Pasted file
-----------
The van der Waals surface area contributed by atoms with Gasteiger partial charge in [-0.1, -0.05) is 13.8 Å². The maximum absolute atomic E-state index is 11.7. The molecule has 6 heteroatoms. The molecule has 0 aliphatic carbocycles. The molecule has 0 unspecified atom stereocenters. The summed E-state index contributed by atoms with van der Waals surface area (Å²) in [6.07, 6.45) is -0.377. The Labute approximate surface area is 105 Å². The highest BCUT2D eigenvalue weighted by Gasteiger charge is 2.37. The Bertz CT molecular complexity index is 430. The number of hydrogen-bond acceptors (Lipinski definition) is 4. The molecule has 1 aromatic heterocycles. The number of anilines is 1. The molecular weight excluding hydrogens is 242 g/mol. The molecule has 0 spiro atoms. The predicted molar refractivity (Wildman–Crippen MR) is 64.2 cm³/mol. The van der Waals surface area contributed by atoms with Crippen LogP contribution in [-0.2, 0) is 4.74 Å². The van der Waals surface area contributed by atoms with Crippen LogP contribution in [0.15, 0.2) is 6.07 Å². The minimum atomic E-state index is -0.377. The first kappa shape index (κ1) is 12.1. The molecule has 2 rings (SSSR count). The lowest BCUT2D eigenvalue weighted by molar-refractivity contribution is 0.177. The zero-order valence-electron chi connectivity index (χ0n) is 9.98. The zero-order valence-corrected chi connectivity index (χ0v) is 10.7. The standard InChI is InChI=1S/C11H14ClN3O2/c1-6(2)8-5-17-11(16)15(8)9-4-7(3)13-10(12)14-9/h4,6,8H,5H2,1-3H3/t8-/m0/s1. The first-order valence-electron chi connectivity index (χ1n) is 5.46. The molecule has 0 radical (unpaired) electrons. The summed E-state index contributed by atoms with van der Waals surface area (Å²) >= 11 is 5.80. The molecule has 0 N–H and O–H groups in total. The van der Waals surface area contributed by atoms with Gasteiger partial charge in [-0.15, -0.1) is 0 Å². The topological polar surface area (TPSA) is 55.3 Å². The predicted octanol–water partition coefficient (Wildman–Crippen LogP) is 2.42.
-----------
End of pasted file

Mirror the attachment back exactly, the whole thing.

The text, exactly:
The van der Waals surface area contributed by atoms with Gasteiger partial charge in [-0.1, -0.05) is 13.8 Å². The maximum absolute atomic E-state index is 11.7. The molecule has 6 heteroatoms. The molecule has 0 aliphatic carbocycles. The molecule has 0 unspecified atom stereocenters. The summed E-state index contributed by atoms with van der Waals surface area (Å²) in [6.07, 6.45) is -0.377. The Labute approximate surface area is 105 Å². The highest BCUT2D eigenvalue weighted by Gasteiger charge is 2.37. The Bertz CT molecular complexity index is 430. The number of hydrogen-bond acceptors (Lipinski definition) is 4. The molecule has 1 aromatic heterocycles. The number of anilines is 1. The molecular weight excluding hydrogens is 242 g/mol. The molecule has 0 spiro atoms. The predicted molar refractivity (Wildman–Crippen MR) is 64.2 cm³/mol. The van der Waals surface area contributed by atoms with Crippen LogP contribution in [-0.2, 0) is 4.74 Å². The van der Waals surface area contributed by atoms with Crippen LogP contribution in [0.15, 0.2) is 6.07 Å². The minimum atomic E-state index is -0.377. The first kappa shape index (κ1) is 12.1. The molecule has 2 rings (SSSR count). The lowest BCUT2D eigenvalue weighted by molar-refractivity contribution is 0.177. The zero-order valence-electron chi connectivity index (χ0n) is 9.98. The zero-order valence-corrected chi connectivity index (χ0v) is 10.7. The standard InChI is InChI=1S/C11H14ClN3O2/c1-6(2)8-5-17-11(16)15(8)9-4-7(3)13-10(12)14-9/h4,6,8H,5H2,1-3H3/t8-/m0/s1. The first-order valence-electron chi connectivity index (χ1n) is 5.46. The molecule has 0 radical (unpaired) electrons. The summed E-state index contributed by atoms with van der Waals surface area (Å²) >= 11 is 5.80. The molecule has 0 N–H and O–H groups in total. The van der Waals surface area contributed by atoms with Gasteiger partial charge in [-0.15, -0.1) is 0 Å². The topological polar surface area (TPSA) is 55.3 Å². The predicted octanol–water partition coefficient (Wildman–Crippen LogP) is 2.42.